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    Then & Now: Trent Scarlett

    Then & Now: Trent Scarlett

    Compiled By Dave Brandon (Photo Courtesy NU Media

    Relations)

    Trent%20Scarlett.jpgTrent

    Scarlett played at Nebraska from 1982-1983, and was part

    of the first NIT team that Moe Iba coached in 1983.

    A 6'6"

    forward from Las Vegas, Nevada, Scarlett saw his teams

    go a combined 38-22 (.633) while in Lincoln.

    Scarlett

    is our latest guest in this Sunday's edition of "Then &

    Now."

    HHC: Thanks for taking the time to chat. Have

    you been back to Lincoln since leaving in 1983?

    TS: I’ve only been back once, and I came

    back the next fall when I was driving with a friend of

    mine to a school in Missouri.

    HHC: When is the last time you saw

    Nebraska play, and do you follow them at all?

    TS: Oh yeah. Follow them all the time.

    HHC: How

    healthy do you think the program is as compared to when

    you played?

    TS: I think when Coach (Danny) Nee was

    there it was higher than when I played. I think it’s

    probably taken a couple of steps back since then, and

    that’s from me not being real close to it, but from

    reading and watching, that’s what I think.

    Actually, it might even be very similar as to when I got

    there. They hadn’t and haven’t been to the tournament in

    awhile. I remember prior to my sophomore year that there

    were quite a few local kids that were very highly

    recruited, too, and that we ended up only getting one of

    them, which I think was kind of disappointing to

    Nebraskans.

    HHC: That actually does sound pretty

    similar. Now, let’s get back to you. You came to

    Nebraska from Bonanza High School (Las Vegas), where you

    started all four years in basketball and averaged 22.0

    PPG and 10.0 RPG as a senior (1981). Who else besides

    Nebraska was recruiting you?

    TS: I was being recruited by Weber State,

    Washington State, and Brown University.

    HHC: And what made you choose to play

    basketball at Nebraska?

    TS: Actually, I liked the people a lot.

    Coach Tom Baack was the one who recruited me the most,

    and he was probably the most influential. Coach

    (Charlie) Spoonhour, when I got there, was great too.

    I’ve stayed in contact with him, actually. He’s coached

    here in Vegas the last few years at UNLV, and while he’s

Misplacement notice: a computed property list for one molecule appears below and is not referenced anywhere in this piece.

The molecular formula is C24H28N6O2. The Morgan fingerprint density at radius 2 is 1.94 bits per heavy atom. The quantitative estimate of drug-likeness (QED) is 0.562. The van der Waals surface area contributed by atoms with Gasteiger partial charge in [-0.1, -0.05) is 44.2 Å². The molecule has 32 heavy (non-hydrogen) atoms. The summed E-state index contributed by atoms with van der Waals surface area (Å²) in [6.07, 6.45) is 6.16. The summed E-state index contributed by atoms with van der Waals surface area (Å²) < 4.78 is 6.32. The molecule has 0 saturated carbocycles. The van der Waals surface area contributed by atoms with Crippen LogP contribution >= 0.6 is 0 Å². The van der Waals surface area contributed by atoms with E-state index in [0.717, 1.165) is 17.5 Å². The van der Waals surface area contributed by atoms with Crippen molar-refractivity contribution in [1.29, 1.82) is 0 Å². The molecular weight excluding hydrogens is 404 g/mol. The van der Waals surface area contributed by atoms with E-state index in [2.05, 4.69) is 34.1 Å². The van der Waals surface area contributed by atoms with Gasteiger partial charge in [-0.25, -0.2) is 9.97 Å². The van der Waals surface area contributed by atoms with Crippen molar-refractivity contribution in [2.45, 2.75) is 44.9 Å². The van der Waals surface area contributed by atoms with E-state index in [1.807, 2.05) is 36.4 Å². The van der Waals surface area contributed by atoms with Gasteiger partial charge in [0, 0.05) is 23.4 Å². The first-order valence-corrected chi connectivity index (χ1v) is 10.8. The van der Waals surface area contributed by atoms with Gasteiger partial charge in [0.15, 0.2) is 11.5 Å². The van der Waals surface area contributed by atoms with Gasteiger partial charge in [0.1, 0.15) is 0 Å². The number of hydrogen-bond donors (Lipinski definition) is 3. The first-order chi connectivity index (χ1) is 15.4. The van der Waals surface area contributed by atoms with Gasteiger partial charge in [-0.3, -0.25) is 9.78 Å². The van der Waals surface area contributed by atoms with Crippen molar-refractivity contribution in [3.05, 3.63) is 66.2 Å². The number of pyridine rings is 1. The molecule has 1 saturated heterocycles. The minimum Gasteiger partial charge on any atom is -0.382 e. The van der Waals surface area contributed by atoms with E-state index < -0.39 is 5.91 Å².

not anymore, I’ve run into him a few times and we’ve had

    some conversations. 

    HHC: What was the perception of Nebraska

    basketball at that time to a kid in Las Vegas?

    TS: I didn’t know a whole lot about it.

    But it was Big 8 at that time, so perception wise, I was

    going to a really good conference and to a program that

    I thought was in the building mode.

    HHC: How was your relationship with Moe

    Iba?

    TS: Well, I didn’t have a very close

    relationship with him. Probably, I would say he was a

    distant coach. My close relationships were with Coach

    Baack and Spoonhour, as I mentioned before. But Iba was

    very, very knowledgeable about basketball, but kind of

    distant as a person. 

    HHC: 1981-1982 was your first year at

    Nebraska, and the team went 16-12 (7-7, T-4th). One of

    the highlights of that season was beating #1 and 19-0

    Missouri on their home court by a score of 67-51. What

    do you remember about that game?

    TS: I remember that game quite vividly,

    actually. It was at Missouri, and we jumped on them

    early and never looked back.

    Actually, if I’m not mistaken, first time down the court

    they went into Steve Stipanovich and he tried a little

    jump hook, and I think Terry Moore blocked the shot

    right back in his face. We never looked back.

    We’d had

    a close game with them earlier in the year at our place

    (44-42 loss), so going down there and winning was pretty

    fun and definitely a highlight.

    HHC: And what else sticks out about your

    freshman season?

    TS: Of course our first game in college,

    when we went to Wyoming and got beat pretty badly

    (62-48). But they had a really good team that year, so

    that game sticks out. Playing Arkansas was a game that

    sticks out as well (51-50 Home Loss). Just traveling in

    general, really. We had a pretty brutal Christmas trip

    that year, I’ll never forget that (at Penn State,

    Colorado State, Air Force, Northern Iowa).

    HHC: Jack

    Moore was a senior that year and earned the Naismith

    Award while also earning First Team All-Big 8 and Third

    Team All-American honors. How would you describe him as

    both a player and person?

    TS: Unbelievable competitor. Jack was 5’9”

    and just tough as nails. He was probably another big

    reason why I came to Nebraska. When I went on my visit,

    I spent some time with him and his wife Dorothy, and I

    really enjoyed him as a person. And as a player, he was

    pretty outstanding too, with what he was able to

    accomplish with the physical tools he had.

    HHC: 1982-1983 was your sophomore and last

    season at Nebraska, and the team finished 22-10 (9-5,

    T-3rd) while reaching the semifinals of the NIT. Before

    we talk about the NIT run, tell us what you remember